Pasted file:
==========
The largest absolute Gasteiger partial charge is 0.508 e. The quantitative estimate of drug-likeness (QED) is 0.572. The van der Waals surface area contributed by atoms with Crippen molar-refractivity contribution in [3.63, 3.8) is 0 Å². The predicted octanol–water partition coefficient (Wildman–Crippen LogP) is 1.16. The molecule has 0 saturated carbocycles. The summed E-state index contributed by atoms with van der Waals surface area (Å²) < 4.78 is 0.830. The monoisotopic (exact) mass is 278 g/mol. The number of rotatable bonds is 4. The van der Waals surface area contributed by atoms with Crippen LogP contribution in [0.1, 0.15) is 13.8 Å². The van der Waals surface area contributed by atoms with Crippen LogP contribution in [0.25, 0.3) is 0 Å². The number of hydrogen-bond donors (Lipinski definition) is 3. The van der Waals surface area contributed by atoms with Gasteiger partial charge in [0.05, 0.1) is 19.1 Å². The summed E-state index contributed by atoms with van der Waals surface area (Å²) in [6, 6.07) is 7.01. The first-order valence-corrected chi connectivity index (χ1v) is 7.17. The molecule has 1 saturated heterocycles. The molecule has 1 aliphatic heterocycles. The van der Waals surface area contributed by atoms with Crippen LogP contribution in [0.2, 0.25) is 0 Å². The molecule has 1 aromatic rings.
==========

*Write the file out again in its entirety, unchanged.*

The largest absolute Gasteiger partial charge is 0.508 e. The quantitative estimate of drug-likeness (QED) is 0.572. The van der Waals surface area contributed by atoms with Crippen molar-refractivity contribution in [3.63, 3.8) is 0 Å². The predicted octanol–water partition coefficient (Wildman–Crippen LogP) is 1.16. The molecule has 0 saturated carbocycles. The summed E-state index contributed by atoms with van der Waals surface area (Å²) < 4.78 is 0.830. The monoisotopic (exact) mass is 278 g/mol. The number of rotatable bonds is 4. The van der Waals surface area contributed by atoms with Crippen LogP contribution in [0.1, 0.15) is 13.8 Å². The van der Waals surface area contributed by atoms with Crippen LogP contribution in [0.25, 0.3) is 0 Å². The number of hydrogen-bond donors (Lipinski definition) is 3. The van der Waals surface area contributed by atoms with Gasteiger partial charge in [0.05, 0.1) is 19.1 Å². The summed E-state index contributed by atoms with van der Waals surface area (Å²) in [6, 6.07) is 7.01. The first-order valence-corrected chi connectivity index (χ1v) is 7.17. The molecule has 1 saturated heterocycles. The molecule has 1 aliphatic heterocycles. The van der Waals surface area contributed by atoms with Crippen LogP contribution in [0.2, 0.25) is 0 Å². The molecule has 1 aromatic rings.